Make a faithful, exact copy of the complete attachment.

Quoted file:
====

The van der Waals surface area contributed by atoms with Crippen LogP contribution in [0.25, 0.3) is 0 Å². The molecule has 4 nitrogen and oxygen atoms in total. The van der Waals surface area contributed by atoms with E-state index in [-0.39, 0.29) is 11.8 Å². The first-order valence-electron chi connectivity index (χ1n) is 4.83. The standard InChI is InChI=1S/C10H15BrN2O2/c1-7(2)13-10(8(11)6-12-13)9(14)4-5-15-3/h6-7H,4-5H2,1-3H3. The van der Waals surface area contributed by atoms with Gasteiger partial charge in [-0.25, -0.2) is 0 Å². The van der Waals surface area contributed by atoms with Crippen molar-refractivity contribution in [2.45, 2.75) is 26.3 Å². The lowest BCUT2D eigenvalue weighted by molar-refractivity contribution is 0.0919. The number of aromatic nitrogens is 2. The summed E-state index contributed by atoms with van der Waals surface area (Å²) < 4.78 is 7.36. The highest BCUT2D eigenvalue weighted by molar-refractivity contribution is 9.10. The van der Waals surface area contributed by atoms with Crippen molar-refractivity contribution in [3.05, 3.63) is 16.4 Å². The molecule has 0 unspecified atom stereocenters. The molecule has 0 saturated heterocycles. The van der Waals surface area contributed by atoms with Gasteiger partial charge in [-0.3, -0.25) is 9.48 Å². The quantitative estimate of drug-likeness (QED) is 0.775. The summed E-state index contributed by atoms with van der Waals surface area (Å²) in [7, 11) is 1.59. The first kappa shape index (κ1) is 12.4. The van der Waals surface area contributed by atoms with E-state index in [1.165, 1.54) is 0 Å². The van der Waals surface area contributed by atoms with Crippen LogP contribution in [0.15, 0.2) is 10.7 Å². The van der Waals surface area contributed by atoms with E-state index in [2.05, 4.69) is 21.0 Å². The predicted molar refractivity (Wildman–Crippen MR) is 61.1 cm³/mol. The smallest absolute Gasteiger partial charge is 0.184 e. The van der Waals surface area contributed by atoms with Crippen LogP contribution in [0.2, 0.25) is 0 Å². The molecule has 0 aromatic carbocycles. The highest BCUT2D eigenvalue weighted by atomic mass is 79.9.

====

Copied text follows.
The van der Waals surface area contributed by atoms with Crippen LogP contribution in [0.25, 0.3) is 0 Å². The molecule has 4 nitrogen and oxygen atoms in total. The van der Waals surface area contributed by atoms with E-state index in [-0.39, 0.29) is 11.8 Å². The first-order valence-electron chi connectivity index (χ1n) is 4.83. The standard InChI is InChI=1S/C10H15BrN2O2/c1-7(2)13-10(8(11)6-12-13)9(14)4-5-15-3/h6-7H,4-5H2,1-3H3. The van der Waals surface area contributed by atoms with Gasteiger partial charge in [-0.25, -0.2) is 0 Å². The van der Waals surface area contributed by atoms with Crippen molar-refractivity contribution in [2.45, 2.75) is 26.3 Å². The lowest BCUT2D eigenvalue weighted by molar-refractivity contribution is 0.0919. The number of aromatic nitrogens is 2. The summed E-state index contributed by atoms with van der Waals surface area (Å²) < 4.78 is 7.36. The highest BCUT2D eigenvalue weighted by molar-refractivity contribution is 9.10. The van der Waals surface area contributed by atoms with Crippen molar-refractivity contribution in [3.05, 3.63) is 16.4 Å². The molecule has 0 unspecified atom stereocenters. The molecule has 0 saturated heterocycles. The van der Waals surface area contributed by atoms with Gasteiger partial charge in [-0.3, -0.25) is 9.48 Å². The quantitative estimate of drug-likeness (QED) is 0.775. The summed E-state index contributed by atoms with van der Waals surface area (Å²) in [7, 11) is 1.59. The first kappa shape index (κ1) is 12.4. The van der Waals surface area contributed by atoms with E-state index in [1.165, 1.54) is 0 Å². The van der Waals surface area contributed by atoms with Crippen LogP contribution in [0.15, 0.2) is 10.7 Å². The van der Waals surface area contributed by atoms with E-state index in [2.05, 4.69) is 21.0 Å². The predicted molar refractivity (Wildman–Crippen MR) is 61.1 cm³/mol. The smallest absolute Gasteiger partial charge is 0.184 e. The van der Waals surface area contributed by atoms with Crippen LogP contribution in [0.2, 0.25) is 0 Å². The molecule has 0 aromatic carbocycles. The highest BCUT2D eigenvalue weighted by atomic mass is 79.9.